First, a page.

Huge Merovingian Cemetery Discovered Near Somme
This summer, as part of the construction of a school in the village of Monchy-Lagache east of Amiens in Somme, an archaeological evaluation has – as is required by French law – been carried out. Huge was the amazement, when the archaeologists found a unique cemetery.
Such surveys involve digging trenches 2 m x 2 m and 0,5 cm deep every fifteen meters. The result was the discovery of a huge and unique cemetery, says Richard Rougier, who is scientific and technical deputy director at Inrap-in Picardie, and attached to the CNRS-University of Lille archeology laboratory in Villeneuve-d’Asq. Expected finds will be necklaces and bracelets in women’s graves and scramaxes (throwing axes) in male graves,” says Pascal Depaepe, who is Interregional Director at Inrap in Northern Picardy
Until now four skeletons have been removed for further analysis and the trenches have been closed again. The archaeologists are waiting for a decision from the Regional Direction of Cultural Affairs (DRAC) Amiens, which will decide in late August or early September whether to carry out further excavations.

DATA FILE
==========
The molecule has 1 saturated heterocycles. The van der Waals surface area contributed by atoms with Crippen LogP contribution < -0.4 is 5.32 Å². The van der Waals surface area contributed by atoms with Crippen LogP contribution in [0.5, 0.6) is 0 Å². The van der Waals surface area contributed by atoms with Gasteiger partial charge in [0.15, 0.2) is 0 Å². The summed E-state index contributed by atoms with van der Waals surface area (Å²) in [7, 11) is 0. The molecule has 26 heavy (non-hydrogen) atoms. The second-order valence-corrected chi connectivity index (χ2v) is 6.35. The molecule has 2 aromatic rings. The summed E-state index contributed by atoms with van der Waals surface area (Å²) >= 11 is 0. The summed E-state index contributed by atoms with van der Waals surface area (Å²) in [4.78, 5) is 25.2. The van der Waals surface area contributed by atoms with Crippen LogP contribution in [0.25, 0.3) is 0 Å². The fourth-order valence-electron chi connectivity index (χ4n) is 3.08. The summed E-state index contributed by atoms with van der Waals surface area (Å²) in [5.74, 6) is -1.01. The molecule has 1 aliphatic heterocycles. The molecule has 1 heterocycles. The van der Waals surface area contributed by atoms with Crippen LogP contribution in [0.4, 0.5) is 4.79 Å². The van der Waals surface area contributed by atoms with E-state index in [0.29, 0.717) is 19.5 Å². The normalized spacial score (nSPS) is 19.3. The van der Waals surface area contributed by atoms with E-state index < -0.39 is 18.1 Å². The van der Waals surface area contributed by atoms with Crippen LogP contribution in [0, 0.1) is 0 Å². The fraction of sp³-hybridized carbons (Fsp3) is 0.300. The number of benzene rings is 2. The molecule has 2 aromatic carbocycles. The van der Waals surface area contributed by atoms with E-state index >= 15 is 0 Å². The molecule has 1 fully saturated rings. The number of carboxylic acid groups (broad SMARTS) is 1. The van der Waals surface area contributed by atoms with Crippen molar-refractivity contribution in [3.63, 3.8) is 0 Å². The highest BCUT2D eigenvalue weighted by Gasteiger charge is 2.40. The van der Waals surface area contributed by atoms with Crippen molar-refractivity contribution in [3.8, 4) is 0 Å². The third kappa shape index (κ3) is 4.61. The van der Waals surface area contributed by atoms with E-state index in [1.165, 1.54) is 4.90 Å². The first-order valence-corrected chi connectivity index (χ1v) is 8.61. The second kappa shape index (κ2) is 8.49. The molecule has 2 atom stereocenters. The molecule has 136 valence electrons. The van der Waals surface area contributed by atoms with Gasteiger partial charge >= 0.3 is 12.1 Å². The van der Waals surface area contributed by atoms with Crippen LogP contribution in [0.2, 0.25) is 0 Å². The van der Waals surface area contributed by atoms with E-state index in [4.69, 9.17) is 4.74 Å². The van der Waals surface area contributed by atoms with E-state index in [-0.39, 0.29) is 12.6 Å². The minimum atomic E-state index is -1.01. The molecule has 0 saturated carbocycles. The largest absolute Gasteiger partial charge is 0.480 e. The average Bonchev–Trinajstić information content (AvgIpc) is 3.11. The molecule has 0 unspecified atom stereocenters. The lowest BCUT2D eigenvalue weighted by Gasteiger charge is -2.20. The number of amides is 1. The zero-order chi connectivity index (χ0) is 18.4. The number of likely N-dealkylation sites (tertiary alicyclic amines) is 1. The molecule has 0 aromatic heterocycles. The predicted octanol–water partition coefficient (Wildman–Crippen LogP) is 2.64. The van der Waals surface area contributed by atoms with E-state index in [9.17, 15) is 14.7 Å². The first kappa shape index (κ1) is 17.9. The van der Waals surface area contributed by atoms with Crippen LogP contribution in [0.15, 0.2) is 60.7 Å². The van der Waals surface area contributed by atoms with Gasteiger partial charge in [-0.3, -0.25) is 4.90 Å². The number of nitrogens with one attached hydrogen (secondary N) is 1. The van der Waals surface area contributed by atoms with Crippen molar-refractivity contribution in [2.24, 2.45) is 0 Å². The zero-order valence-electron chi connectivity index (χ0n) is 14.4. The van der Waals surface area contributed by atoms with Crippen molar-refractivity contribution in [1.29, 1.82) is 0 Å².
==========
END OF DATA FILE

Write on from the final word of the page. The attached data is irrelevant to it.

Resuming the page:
The trenches cover app. 12% of the surface and the archaeologists estimate that there are about 6-800 graves waiting to be excavated. Given the number of skeletons and the presence of children’s graves, it is probably holding the remains of the population of an entire village. The bodies found are placed at about 1.50 meters underground (which is relatively deep), and out of reach of conventional metal detectors. The discovery confirms that Monchy-Lagache was probably a major Gallo-Roman as well as Merovingian center (AD 400 -600).
The fact that the cemetery does not show signs of ancient or modern looting excites the archaeologists immensely. Neither does there seem to have been any destruction wrought by fighting or shelling during WW1, even though the site is located 14 km south of Peronne.